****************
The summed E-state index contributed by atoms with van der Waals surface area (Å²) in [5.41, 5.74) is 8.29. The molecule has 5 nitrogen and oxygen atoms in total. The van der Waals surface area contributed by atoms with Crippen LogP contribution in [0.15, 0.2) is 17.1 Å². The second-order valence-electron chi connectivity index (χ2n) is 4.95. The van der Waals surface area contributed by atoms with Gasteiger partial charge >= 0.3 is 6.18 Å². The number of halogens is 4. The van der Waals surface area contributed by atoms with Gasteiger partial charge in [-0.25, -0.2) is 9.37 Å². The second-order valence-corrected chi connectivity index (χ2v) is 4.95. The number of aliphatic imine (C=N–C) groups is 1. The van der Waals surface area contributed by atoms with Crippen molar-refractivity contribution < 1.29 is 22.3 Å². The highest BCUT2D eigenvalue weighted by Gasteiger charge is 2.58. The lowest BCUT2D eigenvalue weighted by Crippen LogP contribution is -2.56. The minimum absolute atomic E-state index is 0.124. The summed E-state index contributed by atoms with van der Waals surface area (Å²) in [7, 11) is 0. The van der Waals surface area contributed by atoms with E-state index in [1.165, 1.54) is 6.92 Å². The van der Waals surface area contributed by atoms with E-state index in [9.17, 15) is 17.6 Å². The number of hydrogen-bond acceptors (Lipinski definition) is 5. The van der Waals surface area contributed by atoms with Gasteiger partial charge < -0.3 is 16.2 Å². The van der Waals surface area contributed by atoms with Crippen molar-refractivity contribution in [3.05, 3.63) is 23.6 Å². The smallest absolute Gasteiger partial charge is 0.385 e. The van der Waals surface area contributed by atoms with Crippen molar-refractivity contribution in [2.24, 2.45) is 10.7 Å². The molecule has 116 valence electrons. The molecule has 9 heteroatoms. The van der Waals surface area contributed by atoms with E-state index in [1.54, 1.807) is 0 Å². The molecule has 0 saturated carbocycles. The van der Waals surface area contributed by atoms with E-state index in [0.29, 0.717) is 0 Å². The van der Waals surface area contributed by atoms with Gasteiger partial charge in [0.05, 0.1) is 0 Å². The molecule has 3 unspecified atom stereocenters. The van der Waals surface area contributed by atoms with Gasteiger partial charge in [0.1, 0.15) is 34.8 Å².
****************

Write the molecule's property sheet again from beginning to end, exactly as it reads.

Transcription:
The summed E-state index contributed by atoms with van der Waals surface area (Å²) in [5.41, 5.74) is 8.29. The molecule has 5 nitrogen and oxygen atoms in total. The van der Waals surface area contributed by atoms with Crippen LogP contribution in [0.15, 0.2) is 17.1 Å². The second-order valence-electron chi connectivity index (χ2n) is 4.95. The van der Waals surface area contributed by atoms with Gasteiger partial charge >= 0.3 is 6.18 Å². The number of halogens is 4. The van der Waals surface area contributed by atoms with Gasteiger partial charge in [-0.25, -0.2) is 9.37 Å². The second-order valence-corrected chi connectivity index (χ2v) is 4.95. The number of aliphatic imine (C=N–C) groups is 1. The van der Waals surface area contributed by atoms with Crippen molar-refractivity contribution < 1.29 is 22.3 Å². The highest BCUT2D eigenvalue weighted by Gasteiger charge is 2.58. The lowest BCUT2D eigenvalue weighted by Crippen LogP contribution is -2.56. The minimum absolute atomic E-state index is 0.124. The summed E-state index contributed by atoms with van der Waals surface area (Å²) in [7, 11) is 0. The van der Waals surface area contributed by atoms with E-state index in [1.165, 1.54) is 6.92 Å². The van der Waals surface area contributed by atoms with E-state index in [9.17, 15) is 17.6 Å². The number of hydrogen-bond acceptors (Lipinski definition) is 5. The van der Waals surface area contributed by atoms with Gasteiger partial charge < -0.3 is 16.2 Å². The van der Waals surface area contributed by atoms with Crippen molar-refractivity contribution in [3.05, 3.63) is 23.6 Å². The smallest absolute Gasteiger partial charge is 0.385 e. The van der Waals surface area contributed by atoms with Crippen molar-refractivity contribution in [2.24, 2.45) is 10.7 Å². The molecule has 116 valence electrons. The molecule has 9 heteroatoms. The van der Waals surface area contributed by atoms with E-state index in [1.54, 1.807) is 0 Å². The molecule has 0 saturated carbocycles. The van der Waals surface area contributed by atoms with E-state index in [0.29, 0.717) is 0 Å². The van der Waals surface area contributed by atoms with Gasteiger partial charge in [0.05, 0.1) is 0 Å². The molecule has 3 unspecified atom stereocenters. The van der Waals surface area contributed by atoms with Gasteiger partial charge in [0.1, 0.15) is 34.8 Å².